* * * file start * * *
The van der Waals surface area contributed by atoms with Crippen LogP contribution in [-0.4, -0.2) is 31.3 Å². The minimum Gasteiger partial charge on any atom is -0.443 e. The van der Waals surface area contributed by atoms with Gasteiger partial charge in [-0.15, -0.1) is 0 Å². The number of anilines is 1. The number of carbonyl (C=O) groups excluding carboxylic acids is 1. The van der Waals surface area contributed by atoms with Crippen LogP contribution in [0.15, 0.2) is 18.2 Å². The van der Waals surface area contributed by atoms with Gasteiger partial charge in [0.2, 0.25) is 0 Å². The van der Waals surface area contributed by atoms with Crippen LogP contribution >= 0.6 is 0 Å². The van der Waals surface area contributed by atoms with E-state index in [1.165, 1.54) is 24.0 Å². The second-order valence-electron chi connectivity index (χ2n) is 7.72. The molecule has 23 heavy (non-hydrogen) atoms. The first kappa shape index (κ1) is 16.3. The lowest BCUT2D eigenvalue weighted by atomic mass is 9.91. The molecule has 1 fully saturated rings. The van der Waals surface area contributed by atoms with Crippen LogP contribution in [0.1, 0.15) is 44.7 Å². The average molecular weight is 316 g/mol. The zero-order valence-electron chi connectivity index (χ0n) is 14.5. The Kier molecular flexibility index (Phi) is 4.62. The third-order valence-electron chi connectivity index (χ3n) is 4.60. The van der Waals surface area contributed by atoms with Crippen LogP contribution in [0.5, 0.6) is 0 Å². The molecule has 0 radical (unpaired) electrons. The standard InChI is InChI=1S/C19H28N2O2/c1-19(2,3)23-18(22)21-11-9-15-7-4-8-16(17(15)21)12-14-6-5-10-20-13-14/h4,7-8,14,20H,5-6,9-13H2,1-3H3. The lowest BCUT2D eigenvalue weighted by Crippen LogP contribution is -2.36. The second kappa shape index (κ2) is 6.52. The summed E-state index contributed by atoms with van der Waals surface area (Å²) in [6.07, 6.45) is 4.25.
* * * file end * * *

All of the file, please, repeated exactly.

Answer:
The van der Waals surface area contributed by atoms with Crippen LogP contribution in [-0.4, -0.2) is 31.3 Å². The minimum Gasteiger partial charge on any atom is -0.443 e. The van der Waals surface area contributed by atoms with Gasteiger partial charge in [-0.15, -0.1) is 0 Å². The number of anilines is 1. The number of carbonyl (C=O) groups excluding carboxylic acids is 1. The van der Waals surface area contributed by atoms with Crippen LogP contribution in [0.15, 0.2) is 18.2 Å². The van der Waals surface area contributed by atoms with Gasteiger partial charge in [0.2, 0.25) is 0 Å². The van der Waals surface area contributed by atoms with Crippen LogP contribution >= 0.6 is 0 Å². The van der Waals surface area contributed by atoms with E-state index in [1.165, 1.54) is 24.0 Å². The second-order valence-electron chi connectivity index (χ2n) is 7.72. The molecule has 23 heavy (non-hydrogen) atoms. The first kappa shape index (κ1) is 16.3. The lowest BCUT2D eigenvalue weighted by atomic mass is 9.91. The molecule has 1 fully saturated rings. The van der Waals surface area contributed by atoms with Crippen LogP contribution in [0.1, 0.15) is 44.7 Å². The average molecular weight is 316 g/mol. The zero-order valence-electron chi connectivity index (χ0n) is 14.5. The Kier molecular flexibility index (Phi) is 4.62. The third-order valence-electron chi connectivity index (χ3n) is 4.60. The van der Waals surface area contributed by atoms with Crippen LogP contribution in [0.5, 0.6) is 0 Å². The molecule has 0 radical (unpaired) electrons. The standard InChI is InChI=1S/C19H28N2O2/c1-19(2,3)23-18(22)21-11-9-15-7-4-8-16(17(15)21)12-14-6-5-10-20-13-14/h4,7-8,14,20H,5-6,9-13H2,1-3H3. The lowest BCUT2D eigenvalue weighted by Crippen LogP contribution is -2.36. The second kappa shape index (κ2) is 6.52. The summed E-state index contributed by atoms with van der Waals surface area (Å²) in [6.07, 6.45) is 4.25.